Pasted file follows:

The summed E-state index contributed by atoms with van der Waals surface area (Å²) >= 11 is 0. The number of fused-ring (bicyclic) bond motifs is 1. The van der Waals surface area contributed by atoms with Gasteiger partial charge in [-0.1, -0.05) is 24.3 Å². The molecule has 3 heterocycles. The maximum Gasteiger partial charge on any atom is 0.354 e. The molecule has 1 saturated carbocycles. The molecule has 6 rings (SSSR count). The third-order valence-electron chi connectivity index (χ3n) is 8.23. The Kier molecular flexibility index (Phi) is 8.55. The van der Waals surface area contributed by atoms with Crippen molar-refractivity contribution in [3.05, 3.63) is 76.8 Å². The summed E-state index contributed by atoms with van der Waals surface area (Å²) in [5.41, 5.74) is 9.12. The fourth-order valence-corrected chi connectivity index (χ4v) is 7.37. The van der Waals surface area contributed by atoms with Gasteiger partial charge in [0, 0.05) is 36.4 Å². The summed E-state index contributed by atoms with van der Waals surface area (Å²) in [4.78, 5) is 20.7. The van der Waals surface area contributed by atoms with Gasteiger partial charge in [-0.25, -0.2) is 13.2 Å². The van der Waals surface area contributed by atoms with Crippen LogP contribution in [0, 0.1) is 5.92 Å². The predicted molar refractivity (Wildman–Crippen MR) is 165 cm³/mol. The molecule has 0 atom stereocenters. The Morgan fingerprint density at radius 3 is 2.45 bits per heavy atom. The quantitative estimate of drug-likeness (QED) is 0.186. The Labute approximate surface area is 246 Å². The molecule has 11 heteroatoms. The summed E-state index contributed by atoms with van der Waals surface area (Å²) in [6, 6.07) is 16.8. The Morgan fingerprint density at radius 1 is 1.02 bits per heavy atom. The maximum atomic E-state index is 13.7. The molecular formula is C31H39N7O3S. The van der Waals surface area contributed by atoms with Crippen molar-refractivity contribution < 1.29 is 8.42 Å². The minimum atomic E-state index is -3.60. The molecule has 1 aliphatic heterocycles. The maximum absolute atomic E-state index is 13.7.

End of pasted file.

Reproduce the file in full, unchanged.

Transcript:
The summed E-state index contributed by atoms with van der Waals surface area (Å²) >= 11 is 0. The number of fused-ring (bicyclic) bond motifs is 1. The van der Waals surface area contributed by atoms with Gasteiger partial charge in [-0.1, -0.05) is 24.3 Å². The molecule has 3 heterocycles. The maximum Gasteiger partial charge on any atom is 0.354 e. The molecule has 1 saturated carbocycles. The molecule has 6 rings (SSSR count). The third-order valence-electron chi connectivity index (χ3n) is 8.23. The Kier molecular flexibility index (Phi) is 8.55. The van der Waals surface area contributed by atoms with Crippen molar-refractivity contribution in [3.05, 3.63) is 76.8 Å². The summed E-state index contributed by atoms with van der Waals surface area (Å²) in [5.41, 5.74) is 9.12. The fourth-order valence-corrected chi connectivity index (χ4v) is 7.37. The van der Waals surface area contributed by atoms with Gasteiger partial charge in [0, 0.05) is 36.4 Å². The summed E-state index contributed by atoms with van der Waals surface area (Å²) in [4.78, 5) is 20.7. The van der Waals surface area contributed by atoms with Gasteiger partial charge in [-0.25, -0.2) is 13.2 Å². The van der Waals surface area contributed by atoms with Crippen LogP contribution in [0, 0.1) is 5.92 Å². The predicted molar refractivity (Wildman–Crippen MR) is 165 cm³/mol. The molecule has 0 atom stereocenters. The Morgan fingerprint density at radius 3 is 2.45 bits per heavy atom. The quantitative estimate of drug-likeness (QED) is 0.186. The Labute approximate surface area is 246 Å². The molecule has 11 heteroatoms. The summed E-state index contributed by atoms with van der Waals surface area (Å²) in [6, 6.07) is 16.8. The Morgan fingerprint density at radius 1 is 1.02 bits per heavy atom. The maximum atomic E-state index is 13.7. The molecular formula is C31H39N7O3S. The van der Waals surface area contributed by atoms with Crippen molar-refractivity contribution < 1.29 is 8.42 Å². The minimum atomic E-state index is -3.60. The molecule has 1 aliphatic heterocycles. The maximum absolute atomic E-state index is 13.7.